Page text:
All Movie Guide
Mel Brooks at his ribald, tasteless best, Blazing Saddles stands out as one of the all-time great film spoofs. Sparing no one from his outrageous brand of humor, Brooks proved he was an egalitarian when it came to making fun of people, regardless of skin color or religious persuasion: where blacks may come off as stereotypical, whites are seen as just plain stupid and ignorant. Beyond its over-the-top humor and genre revision of the Western, Blazing Saddles boasts some great performances, with Madeline Kahn, Gene Wilder, and Slim Pickens doing some of the best work of their careers. It also features a number of scenes that have elevated the film into the realm of the comedy classic, perhaps most infamously the one involving beans, a campfire, and the most gratuitous display of flatulence ever to cloud a movie screen.

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Product Details

Release Date:
09/05/2006
UPC:
0012569828384
Original Release:
1974
Rating:
R
Source:
Warner Home Video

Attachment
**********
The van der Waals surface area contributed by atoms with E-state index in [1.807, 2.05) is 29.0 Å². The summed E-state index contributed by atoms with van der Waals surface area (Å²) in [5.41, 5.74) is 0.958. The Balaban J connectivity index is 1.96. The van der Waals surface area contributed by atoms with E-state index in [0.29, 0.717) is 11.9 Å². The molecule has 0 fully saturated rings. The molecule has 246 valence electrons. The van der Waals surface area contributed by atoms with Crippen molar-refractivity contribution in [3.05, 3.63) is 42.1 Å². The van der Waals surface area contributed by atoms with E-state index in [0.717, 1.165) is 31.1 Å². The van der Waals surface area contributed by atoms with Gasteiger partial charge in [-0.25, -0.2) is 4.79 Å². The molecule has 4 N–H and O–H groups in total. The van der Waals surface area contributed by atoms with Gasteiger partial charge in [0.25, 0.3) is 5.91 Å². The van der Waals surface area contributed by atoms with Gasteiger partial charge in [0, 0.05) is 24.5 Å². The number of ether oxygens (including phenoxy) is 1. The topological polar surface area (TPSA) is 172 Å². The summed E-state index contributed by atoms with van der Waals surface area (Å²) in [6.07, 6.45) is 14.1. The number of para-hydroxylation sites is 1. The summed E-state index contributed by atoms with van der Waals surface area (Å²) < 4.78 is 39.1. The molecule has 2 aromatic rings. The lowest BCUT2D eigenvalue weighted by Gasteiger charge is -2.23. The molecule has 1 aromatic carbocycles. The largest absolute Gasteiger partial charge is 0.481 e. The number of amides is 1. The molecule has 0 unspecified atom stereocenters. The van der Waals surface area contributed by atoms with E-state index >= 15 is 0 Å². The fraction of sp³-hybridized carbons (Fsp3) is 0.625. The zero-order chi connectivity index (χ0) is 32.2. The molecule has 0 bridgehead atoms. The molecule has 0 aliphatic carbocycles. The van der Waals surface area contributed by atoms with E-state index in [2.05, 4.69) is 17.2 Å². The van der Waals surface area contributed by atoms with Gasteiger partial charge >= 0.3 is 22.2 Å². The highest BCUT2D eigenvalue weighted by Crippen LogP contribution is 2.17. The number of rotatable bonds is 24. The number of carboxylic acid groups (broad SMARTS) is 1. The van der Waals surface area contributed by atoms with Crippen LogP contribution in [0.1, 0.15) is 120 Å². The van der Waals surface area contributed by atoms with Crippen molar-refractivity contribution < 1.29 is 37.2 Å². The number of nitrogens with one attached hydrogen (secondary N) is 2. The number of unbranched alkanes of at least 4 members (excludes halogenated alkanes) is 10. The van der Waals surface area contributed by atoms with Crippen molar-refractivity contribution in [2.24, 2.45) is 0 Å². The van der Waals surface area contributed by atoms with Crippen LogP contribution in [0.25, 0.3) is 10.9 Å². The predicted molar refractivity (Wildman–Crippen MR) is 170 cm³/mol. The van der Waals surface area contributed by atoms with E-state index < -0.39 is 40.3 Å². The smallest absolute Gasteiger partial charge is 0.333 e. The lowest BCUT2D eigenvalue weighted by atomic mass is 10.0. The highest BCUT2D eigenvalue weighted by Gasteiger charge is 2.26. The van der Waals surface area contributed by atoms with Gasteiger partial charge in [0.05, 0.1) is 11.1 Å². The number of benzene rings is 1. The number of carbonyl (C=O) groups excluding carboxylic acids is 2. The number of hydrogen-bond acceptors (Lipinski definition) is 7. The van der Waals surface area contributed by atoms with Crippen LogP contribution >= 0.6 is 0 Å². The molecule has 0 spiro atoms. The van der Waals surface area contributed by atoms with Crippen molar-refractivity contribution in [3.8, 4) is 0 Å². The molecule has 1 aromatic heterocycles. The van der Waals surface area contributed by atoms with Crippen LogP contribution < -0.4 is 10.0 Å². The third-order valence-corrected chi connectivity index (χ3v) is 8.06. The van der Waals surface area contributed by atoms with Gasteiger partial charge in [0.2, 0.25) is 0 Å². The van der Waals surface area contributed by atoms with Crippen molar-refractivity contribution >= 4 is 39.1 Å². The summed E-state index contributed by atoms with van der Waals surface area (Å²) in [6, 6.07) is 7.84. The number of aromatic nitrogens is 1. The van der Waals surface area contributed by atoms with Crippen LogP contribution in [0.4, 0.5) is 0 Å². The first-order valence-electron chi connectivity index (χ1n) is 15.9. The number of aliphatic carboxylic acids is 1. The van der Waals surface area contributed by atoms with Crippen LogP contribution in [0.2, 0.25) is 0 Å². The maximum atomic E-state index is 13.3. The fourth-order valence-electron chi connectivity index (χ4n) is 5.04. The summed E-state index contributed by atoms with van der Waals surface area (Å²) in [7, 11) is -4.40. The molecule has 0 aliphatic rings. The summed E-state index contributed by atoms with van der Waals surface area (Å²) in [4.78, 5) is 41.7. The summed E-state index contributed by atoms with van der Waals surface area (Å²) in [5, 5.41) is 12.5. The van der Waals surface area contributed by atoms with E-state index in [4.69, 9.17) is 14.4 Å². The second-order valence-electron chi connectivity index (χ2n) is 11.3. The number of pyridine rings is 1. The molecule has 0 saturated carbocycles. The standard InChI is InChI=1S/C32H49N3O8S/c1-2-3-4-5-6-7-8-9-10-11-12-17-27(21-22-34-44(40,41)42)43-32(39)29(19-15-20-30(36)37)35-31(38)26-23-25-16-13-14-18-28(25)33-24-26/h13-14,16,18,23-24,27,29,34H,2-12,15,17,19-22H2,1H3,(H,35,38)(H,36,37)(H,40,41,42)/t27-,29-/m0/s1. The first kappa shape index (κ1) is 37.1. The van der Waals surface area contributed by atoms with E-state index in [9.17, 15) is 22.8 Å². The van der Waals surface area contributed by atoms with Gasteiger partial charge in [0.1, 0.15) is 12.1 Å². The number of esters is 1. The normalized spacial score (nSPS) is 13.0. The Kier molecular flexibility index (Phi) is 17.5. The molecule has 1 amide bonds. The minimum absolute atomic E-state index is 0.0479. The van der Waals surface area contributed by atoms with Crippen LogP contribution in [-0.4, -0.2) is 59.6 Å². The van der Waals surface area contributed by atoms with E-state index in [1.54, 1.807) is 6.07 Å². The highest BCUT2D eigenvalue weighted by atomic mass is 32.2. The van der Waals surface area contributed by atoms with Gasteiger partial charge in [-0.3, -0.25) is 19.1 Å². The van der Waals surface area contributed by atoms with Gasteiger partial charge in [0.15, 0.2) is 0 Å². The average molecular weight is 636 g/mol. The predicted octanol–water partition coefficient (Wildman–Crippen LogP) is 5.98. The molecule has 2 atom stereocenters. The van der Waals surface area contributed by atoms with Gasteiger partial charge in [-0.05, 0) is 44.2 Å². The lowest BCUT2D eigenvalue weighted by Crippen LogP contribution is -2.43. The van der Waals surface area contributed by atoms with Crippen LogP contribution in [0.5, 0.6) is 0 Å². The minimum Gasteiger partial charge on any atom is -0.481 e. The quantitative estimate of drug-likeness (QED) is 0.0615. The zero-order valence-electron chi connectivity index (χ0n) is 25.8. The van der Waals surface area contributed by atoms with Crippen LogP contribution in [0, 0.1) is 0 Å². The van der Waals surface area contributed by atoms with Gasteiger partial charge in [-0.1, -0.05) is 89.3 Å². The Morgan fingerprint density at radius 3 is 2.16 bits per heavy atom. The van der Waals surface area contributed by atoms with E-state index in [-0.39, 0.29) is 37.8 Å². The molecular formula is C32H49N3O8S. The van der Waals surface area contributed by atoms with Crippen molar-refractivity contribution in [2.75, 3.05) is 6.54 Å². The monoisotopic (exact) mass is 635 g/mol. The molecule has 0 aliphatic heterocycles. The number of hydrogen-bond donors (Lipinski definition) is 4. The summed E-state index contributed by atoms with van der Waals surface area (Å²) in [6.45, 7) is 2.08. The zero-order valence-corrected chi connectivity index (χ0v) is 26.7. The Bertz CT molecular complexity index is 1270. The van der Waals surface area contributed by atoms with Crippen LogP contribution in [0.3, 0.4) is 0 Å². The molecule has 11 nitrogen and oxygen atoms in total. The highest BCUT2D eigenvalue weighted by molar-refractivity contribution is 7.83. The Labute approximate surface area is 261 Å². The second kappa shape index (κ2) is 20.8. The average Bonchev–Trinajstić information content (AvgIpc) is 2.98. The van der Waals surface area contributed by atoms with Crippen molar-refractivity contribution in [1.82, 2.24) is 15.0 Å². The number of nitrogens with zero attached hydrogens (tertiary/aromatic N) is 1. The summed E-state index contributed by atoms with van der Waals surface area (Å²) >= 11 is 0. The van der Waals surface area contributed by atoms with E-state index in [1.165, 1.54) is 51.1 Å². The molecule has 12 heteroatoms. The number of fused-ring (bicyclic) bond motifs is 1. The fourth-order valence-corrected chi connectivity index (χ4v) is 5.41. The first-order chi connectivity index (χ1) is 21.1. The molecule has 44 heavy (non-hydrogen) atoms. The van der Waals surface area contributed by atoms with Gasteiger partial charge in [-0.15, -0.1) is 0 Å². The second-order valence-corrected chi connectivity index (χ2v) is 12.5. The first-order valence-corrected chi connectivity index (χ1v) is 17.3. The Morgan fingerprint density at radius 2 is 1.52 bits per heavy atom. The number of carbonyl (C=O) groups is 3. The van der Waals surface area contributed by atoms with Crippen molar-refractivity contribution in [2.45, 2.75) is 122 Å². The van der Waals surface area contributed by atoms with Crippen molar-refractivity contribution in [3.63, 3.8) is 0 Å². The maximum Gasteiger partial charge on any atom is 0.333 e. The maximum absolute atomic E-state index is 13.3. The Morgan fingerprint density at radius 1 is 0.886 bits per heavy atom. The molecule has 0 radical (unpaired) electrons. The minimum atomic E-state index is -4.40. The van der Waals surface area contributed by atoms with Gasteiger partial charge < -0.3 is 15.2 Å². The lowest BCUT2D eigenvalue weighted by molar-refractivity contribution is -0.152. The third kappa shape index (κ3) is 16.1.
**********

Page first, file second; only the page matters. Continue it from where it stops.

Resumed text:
Presentation:
[Wide Screen]
Sound:
[Dolby AC-3 Surround Sound]
Time:
1:33:00
Sales rank:
16,675

Special Features

Closed Caption; Additional scenes; Scene-specific commentary by Mel Brooks; 2 documentaries: Back in the Saddle, Intimate Portrait: Madeline Kahn (excerpt); Black Bart: 1975 pilot episode of the proposed TV series spinoff; Theatrical trailer

Cast & Crew

Performance Credits
Cleavon Little Bart
Gene Wilder Jim, the Waco Kid
Slim Pickens Taggart
Harvey Korman Hedley Lamarr
David Huddleston Olson Johnson
Mel Brooks Governor Lepetomane,Indian Chief
Alex Karras Mongo
Madeline Kahn Lili Von Shtupp
Burton Gilliam Lyle
Carol Arthur Harriett Johnson
Richard Collier Dr. Sam Johnson
Charles McGregor Charlie
Robyn Hilton Miss Stein
Dom DeLuise Buddy Bizarre
Don Megowan Gum-chewer
Liam Dunn Reverend Johnson
John Hillerman Howard Johnson
George Furth Van Johnson
Claude Ennis Starrett Gabby Johnson
Darrell Sandeen Actor

Technical Credits
Mel Brooks Director,Songwriter,Screenwriter
Andrew Bergman Original Story,Screenwriter
Joseph Biroc Cinematographer
Gene S. Cantamessa Sound/Sound Designer
Thomas Dawson Costumes/Costume Designer
Danford B. Greene Editor
Michael Hertzberg Producer
Morrie Hoffman Set Decoration/Design
Andrew Horvitch Editor
John C. Howard Editor
Alan Johnson Choreography
Terry Miles Makeup
John Morris Score Composer,Songwriter
Vittorio Nino Novarese Costumes/Costume Designer
C. Timothy O'Meara Editor
Richard Pryor Screenwriter
Norman Steinberg Screenwriter
Alan Uger Asst. Director,Screenwriter
Peter W. Wooley Producer,Production Designer